This might sound pretty extreme, but in your situation, I'd take a long hard look at how this person behaves the rest of the time. If this is part of a pattern, they'd be an "EX-SO" so fast it would make their head spin. People shouldn't mock other people (at least not to their face). Full stop. People shouldn't mock people they actually CARE about. Also full stop. In my experience, people you want to be around for any length of time DON'T mock people they value and care about. That it's happening? Suggests to me that the relationship probably needs some assessing to see if the good actually DOES out weigh the bad. I'll allow for the possibility that this person REALLY doesn't get the concept of empathy and they think being dismissive can actually make you feel better. But, even then, I'd wonder about being in a close relationship with someone like that for long. Might work for some people, definitely wouldn't work for me. (Good luck with the procedure!)
 
Is there another way of seeing this?

If your partner apologies for something else, that isn't related to trauma for you, do you accept the apology and see it as sincere?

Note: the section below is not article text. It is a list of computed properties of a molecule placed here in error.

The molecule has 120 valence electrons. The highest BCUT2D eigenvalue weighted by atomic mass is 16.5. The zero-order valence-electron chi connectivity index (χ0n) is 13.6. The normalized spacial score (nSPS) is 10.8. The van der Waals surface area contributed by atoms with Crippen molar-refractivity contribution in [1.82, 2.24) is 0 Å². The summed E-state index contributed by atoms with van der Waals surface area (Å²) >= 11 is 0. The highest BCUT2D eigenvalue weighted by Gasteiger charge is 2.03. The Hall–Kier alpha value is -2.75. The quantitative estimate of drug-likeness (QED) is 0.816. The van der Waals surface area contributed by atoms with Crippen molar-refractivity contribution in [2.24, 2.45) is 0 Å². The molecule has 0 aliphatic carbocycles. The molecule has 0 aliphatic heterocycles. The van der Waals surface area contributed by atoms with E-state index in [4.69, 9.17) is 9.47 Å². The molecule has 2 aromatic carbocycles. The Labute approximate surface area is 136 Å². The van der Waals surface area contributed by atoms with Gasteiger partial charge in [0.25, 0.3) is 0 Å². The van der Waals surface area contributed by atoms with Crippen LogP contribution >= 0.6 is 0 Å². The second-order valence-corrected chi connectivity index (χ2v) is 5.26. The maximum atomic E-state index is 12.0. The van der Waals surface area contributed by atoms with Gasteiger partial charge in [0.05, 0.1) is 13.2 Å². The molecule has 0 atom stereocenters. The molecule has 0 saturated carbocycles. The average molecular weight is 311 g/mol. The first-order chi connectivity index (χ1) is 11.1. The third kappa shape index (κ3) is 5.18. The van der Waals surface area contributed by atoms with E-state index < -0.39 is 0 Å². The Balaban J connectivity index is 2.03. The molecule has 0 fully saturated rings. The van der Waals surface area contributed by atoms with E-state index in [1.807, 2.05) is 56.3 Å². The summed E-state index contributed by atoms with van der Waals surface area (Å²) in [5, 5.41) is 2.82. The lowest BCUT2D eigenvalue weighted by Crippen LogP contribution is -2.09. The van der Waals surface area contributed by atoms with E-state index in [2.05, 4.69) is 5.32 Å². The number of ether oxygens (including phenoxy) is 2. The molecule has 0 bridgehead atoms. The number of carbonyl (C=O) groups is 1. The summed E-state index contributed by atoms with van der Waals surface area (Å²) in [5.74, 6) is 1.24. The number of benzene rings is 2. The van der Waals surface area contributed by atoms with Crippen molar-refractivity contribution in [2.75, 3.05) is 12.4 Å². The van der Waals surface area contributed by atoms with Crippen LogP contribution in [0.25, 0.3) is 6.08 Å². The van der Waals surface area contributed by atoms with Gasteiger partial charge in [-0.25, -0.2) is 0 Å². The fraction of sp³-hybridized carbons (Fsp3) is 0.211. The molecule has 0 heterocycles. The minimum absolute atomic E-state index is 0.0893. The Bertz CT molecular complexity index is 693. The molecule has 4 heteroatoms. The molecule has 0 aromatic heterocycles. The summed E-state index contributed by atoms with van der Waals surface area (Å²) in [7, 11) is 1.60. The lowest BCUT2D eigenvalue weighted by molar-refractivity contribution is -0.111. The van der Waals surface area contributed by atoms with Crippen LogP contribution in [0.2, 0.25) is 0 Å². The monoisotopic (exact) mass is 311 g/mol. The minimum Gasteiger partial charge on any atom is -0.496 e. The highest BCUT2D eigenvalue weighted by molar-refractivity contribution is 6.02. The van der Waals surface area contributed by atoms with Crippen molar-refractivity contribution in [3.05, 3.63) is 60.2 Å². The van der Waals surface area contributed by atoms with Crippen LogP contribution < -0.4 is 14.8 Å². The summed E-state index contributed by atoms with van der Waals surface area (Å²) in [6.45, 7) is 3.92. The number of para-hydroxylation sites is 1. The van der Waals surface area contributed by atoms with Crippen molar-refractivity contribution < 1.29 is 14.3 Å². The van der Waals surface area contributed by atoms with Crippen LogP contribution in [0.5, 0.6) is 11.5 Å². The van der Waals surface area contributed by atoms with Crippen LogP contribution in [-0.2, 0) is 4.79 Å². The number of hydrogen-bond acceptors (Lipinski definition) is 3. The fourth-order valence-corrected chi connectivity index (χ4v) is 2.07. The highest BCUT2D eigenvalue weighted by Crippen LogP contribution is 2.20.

If so, do you think there is a way of thinking through this?
I get the intensity of the feeling. However, our trauma brains can get stuck at times and I wonder if this is happening here?
It sounds positive they apologised. They got it wrong (very wrong), but apologising is the first step in getting it right again. Maybe let them in a little, even though the wound is deep?
I suppose you’re right.. I was consumed with anger so it’s possible I was seeing everything black and white

This might sound pretty extreme, but in your situation, I'd take a long hard look at how this person behaves the rest of the time. If this is part of a pattern, they'd be an "EX-SO" so fast it would make their head spin. People shouldn't mock other people (at least not to their face). Full stop. People shouldn't mock people they actually CARE about. Also full stop. In my experience, people you want to be around for any length of time DON'T mock people they value and care about. That it's happening? Suggests to me that the relationship probably needs some assessing to see if the good actually DOES out weigh the bad. I'll allow for the possibility that this person REALLY doesn't get the concept of empathy and they think being dismissive can actually make you feel better. But, even then, I'd wonder about being in a close relationship with someone like that for long. Might work for some people, definitely wouldn't work for me. (Good luck with the procedure!)